William of Rubruck wrote: Mongke Khan “had at Caracarum (Karakorum) a great palace, situated next to the city walls, enclosed within a high wall like those which enclose monks' priories among us...And the palace is like a church, with a middle nave, and two sides beyond two rows of pillars, and with three doors to the south, and beyond the middle door on the inside stands the tree, and the Khan sits in a high place to the north, so that he can be seen by all; and two rows of steps go up to him: by one he who carries his cup goes up, and by the other he comes down. The space which is in the middle between the tree and these steps by which they go up to him is empty; for here stands his cup-bearer, and also envoys bearing presents; and he himself sits up there like a divinity. On (his) right side, that is to the west, are the men, to the left the women. The palace extends from the north (southward). To the south, beside the pillars on the right side, are rows of seats raised like a platform, on which his son and brothers sit. On the left side it is arranged in like fashion, and there sit his wives and daughters. Only one woman sits up there beside him, though not so high as he. [Source: “The Journey of William of Rubruck to the Eastern Parts of the World, 1253-55" by William of Rubruck, translation by W. W. Rockhill, 1900; depts.washington.edu/silkroad /~]

“The next day the Khan entered his palace, and the monk and I and the priests went to him, but they did not allow my companion to go because he had trod upon the threshold. I had pondered much within myself what I should do, whether I should go or not; but I feared the scandal if I withdrew from the other Christians, and it pleased the Chan, and I feared it might interfere with the good I hoped to do; so I decided to go, though I saw that their sect was full of superstition and idolatry. But I did nothing else while there but pray with a loud voice for the whole church, and also for the Chan, that God might guide him in the way of everlasting salvation. /~\

“So we entered the court, which is right well arranged; and in summer little streams are led all through it by which it is watered. After that we entered a palace all full of men and women, and we stood in the Chan's presence, with the tree of which I have spoken behind us, and it and the bowls (at its base) took up a large part of the palace. The priests had brought two little loaves of blessed bread, and fruit in a platter, which they presented to him, after saying grace. And a butler took it to him where he was seated on a right high and raised place; and he forthwith began to eat one of the loaves, and the other he sent to his son and to one of his younger brothers, who was being brought up by a certain Nestorian, and he knows the gospel, and had also sent for my Bible to look at it.” /~\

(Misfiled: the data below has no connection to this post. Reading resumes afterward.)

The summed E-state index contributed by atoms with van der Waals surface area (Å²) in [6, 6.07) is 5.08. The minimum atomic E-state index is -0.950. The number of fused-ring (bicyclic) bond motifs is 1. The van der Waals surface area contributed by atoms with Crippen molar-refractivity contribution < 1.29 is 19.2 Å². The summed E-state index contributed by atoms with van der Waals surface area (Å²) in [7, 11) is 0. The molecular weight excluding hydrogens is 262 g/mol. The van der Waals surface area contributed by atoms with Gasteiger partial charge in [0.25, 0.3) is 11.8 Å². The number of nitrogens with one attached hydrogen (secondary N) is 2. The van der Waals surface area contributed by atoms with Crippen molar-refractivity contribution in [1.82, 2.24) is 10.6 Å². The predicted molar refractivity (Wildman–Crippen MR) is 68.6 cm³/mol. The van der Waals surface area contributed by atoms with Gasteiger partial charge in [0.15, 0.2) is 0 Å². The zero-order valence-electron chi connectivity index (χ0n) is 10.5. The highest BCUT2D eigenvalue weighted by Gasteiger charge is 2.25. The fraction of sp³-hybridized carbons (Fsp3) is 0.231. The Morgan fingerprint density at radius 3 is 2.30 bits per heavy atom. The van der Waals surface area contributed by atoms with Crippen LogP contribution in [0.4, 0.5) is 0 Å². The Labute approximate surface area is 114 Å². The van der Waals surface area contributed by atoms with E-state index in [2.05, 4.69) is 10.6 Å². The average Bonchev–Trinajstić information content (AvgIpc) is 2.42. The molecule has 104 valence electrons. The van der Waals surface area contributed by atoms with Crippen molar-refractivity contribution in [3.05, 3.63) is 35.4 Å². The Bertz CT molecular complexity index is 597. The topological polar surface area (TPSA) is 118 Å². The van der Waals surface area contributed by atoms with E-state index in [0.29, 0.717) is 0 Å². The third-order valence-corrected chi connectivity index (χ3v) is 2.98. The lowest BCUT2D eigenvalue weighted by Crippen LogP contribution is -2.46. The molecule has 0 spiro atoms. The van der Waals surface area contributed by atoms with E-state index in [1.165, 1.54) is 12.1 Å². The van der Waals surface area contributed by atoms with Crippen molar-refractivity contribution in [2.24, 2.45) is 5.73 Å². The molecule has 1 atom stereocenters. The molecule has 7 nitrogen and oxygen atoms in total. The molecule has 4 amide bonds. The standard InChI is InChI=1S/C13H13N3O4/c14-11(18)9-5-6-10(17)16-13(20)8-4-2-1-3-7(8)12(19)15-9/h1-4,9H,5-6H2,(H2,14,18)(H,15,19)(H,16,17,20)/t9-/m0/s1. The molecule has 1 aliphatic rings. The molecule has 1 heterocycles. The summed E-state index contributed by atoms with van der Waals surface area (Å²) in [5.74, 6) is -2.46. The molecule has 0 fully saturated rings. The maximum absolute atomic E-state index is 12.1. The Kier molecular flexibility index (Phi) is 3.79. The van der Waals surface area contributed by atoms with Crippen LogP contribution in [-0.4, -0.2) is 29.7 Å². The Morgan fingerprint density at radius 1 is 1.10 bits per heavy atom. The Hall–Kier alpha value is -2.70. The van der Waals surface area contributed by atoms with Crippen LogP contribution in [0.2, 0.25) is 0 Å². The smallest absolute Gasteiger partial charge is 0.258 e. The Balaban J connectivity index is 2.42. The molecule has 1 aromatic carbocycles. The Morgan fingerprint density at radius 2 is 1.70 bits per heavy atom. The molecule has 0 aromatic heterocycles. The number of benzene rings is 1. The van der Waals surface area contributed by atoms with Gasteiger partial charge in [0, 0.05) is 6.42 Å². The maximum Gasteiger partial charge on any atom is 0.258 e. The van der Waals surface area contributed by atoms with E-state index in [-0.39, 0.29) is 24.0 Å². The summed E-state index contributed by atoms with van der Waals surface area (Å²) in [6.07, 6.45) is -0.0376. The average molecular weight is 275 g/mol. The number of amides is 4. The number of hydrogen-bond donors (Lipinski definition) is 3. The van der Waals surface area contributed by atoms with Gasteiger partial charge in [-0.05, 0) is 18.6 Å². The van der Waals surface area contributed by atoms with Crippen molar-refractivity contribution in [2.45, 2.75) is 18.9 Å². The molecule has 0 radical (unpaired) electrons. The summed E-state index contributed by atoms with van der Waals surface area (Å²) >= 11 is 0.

Great Drinking Machine at Mongke Khan’s Palace

William of Rubruck wrote: At “the great palace,” he “has his drinkings twice a year: once about Easter, when he passes there, and once in summer, when he goes back (westward). And the latter is the greater (feast), for then come to his court all the nobles, even though distant two months journey; and then he makes them largess of robes and presents, and shows his great glory. There are there many buildings as long as barns, in which are stored his provisions and his treasures. In the entry of this great palace, it being unseemly to bring in there skins of milk and other drinks, master William the Parisian had made for him a great silver tree, and at its roots are four lions of silver, each with a conduit through it, and all belching forth white milk of mares. [Source: “The Journey of William of Rubruck to the Eastern Parts of the World, 1253-55" by William of Rubruck, translation by W. W. Rockhill, 1900; depts.washington.edu/silkroad /~]

Karakorum fountain

“And four conduits are led inside the tree to its tops, which are bent downward, and on each of these is also a gilded serpent, whose tail twines round the tree. And from one of these pipes flows wine, from another cara cosmos (koumiss, mare’s milk), or clarified mare's milk, from another bal, a drink made with honey, and from another rice mead, which is called terracina; and for each liquor there is a special silver bowl at the foot of the tree to receive it. Between these four conduits in the top, he made an angel holding a trumpet, and underneath the tree he made a vault in which a man can be hid. And pipes go up through the heart of the tree to the angel. In the first place he made bellows, but they did not give enough wind. /~\

“Outside the palace is a cellar in which the liquors are stored, and there are servants all ready to pour them out when they hear the angel trumpeting. And there are branches of silver on the tree, and leaves and fruit. When then drink is wanted, the head butler cries to the angel to blow his trumpet. Then he who is concealed in the vault, hearing this blows with all his might in the pipe leading to the angel, and the angel places the trumpet to his mouth, and blows the trumpet right loudly. Then the servants who are in the cellar, hearing this, pour the different liquors into the proper conduits, and the conduits lead them down into the bowls prepared for that, and then the butlers draw it and carry it to the palace to the men and women.” /~\

Mongke Khan's Family in Karakorum

William of Rubruck wrote: “On the eve of the Lord's Ascension (20th May) we went into all the houses of Mongke Khan ; and I noticed that when he was about to drink, they sprinkled cosmos (koumiss, mare’s milk) on his felt idols. Then I said to the monk: "What is there in common between Christ and Belial? What share has our Cross with these idols?" [Source: “The Journey of William of Rubruck to the Eastern Parts of the World, 1253-55" by William of Rubruck, translation by W. W. Rockhill, 1900; depts.washington.edu/silkroad /~]